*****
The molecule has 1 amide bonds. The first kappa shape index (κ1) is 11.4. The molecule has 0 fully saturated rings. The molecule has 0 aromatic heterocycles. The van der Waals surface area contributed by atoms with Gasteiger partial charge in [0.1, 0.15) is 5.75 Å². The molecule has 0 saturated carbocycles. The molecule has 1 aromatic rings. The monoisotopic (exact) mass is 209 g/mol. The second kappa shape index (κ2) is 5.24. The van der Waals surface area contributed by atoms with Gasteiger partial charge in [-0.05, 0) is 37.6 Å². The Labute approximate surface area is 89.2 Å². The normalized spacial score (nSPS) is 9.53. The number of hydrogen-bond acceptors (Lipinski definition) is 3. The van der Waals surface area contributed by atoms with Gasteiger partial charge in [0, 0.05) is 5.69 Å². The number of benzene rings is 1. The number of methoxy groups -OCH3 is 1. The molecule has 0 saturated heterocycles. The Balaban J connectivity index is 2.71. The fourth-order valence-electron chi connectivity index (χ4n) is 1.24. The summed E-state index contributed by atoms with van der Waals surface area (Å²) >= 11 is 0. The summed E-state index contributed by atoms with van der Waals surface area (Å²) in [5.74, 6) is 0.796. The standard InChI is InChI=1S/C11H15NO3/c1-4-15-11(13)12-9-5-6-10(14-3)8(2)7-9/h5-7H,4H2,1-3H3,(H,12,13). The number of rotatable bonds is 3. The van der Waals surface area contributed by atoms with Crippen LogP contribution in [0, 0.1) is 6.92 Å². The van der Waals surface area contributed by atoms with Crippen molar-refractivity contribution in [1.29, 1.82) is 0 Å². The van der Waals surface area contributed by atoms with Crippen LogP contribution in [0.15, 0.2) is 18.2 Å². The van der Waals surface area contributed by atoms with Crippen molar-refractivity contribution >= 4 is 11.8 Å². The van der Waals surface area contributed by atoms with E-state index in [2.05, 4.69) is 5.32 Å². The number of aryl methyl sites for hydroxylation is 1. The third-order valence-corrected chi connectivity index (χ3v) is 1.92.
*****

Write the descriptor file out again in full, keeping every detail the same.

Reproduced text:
The molecule has 1 amide bonds. The first kappa shape index (κ1) is 11.4. The molecule has 0 fully saturated rings. The molecule has 0 aromatic heterocycles. The van der Waals surface area contributed by atoms with Gasteiger partial charge in [0.1, 0.15) is 5.75 Å². The molecule has 0 saturated carbocycles. The molecule has 1 aromatic rings. The monoisotopic (exact) mass is 209 g/mol. The second kappa shape index (κ2) is 5.24. The van der Waals surface area contributed by atoms with Gasteiger partial charge in [-0.05, 0) is 37.6 Å². The Labute approximate surface area is 89.2 Å². The normalized spacial score (nSPS) is 9.53. The number of hydrogen-bond acceptors (Lipinski definition) is 3. The van der Waals surface area contributed by atoms with Gasteiger partial charge in [0, 0.05) is 5.69 Å². The number of benzene rings is 1. The number of methoxy groups -OCH3 is 1. The molecule has 0 saturated heterocycles. The Balaban J connectivity index is 2.71. The fourth-order valence-electron chi connectivity index (χ4n) is 1.24. The summed E-state index contributed by atoms with van der Waals surface area (Å²) >= 11 is 0. The summed E-state index contributed by atoms with van der Waals surface area (Å²) in [5.74, 6) is 0.796. The standard InChI is InChI=1S/C11H15NO3/c1-4-15-11(13)12-9-5-6-10(14-3)8(2)7-9/h5-7H,4H2,1-3H3,(H,12,13). The number of rotatable bonds is 3. The van der Waals surface area contributed by atoms with Crippen LogP contribution in [0, 0.1) is 6.92 Å². The van der Waals surface area contributed by atoms with Crippen molar-refractivity contribution in [1.29, 1.82) is 0 Å². The van der Waals surface area contributed by atoms with Crippen LogP contribution in [0.15, 0.2) is 18.2 Å². The van der Waals surface area contributed by atoms with Crippen molar-refractivity contribution >= 4 is 11.8 Å². The van der Waals surface area contributed by atoms with E-state index in [2.05, 4.69) is 5.32 Å². The number of aryl methyl sites for hydroxylation is 1. The third-order valence-corrected chi connectivity index (χ3v) is 1.92.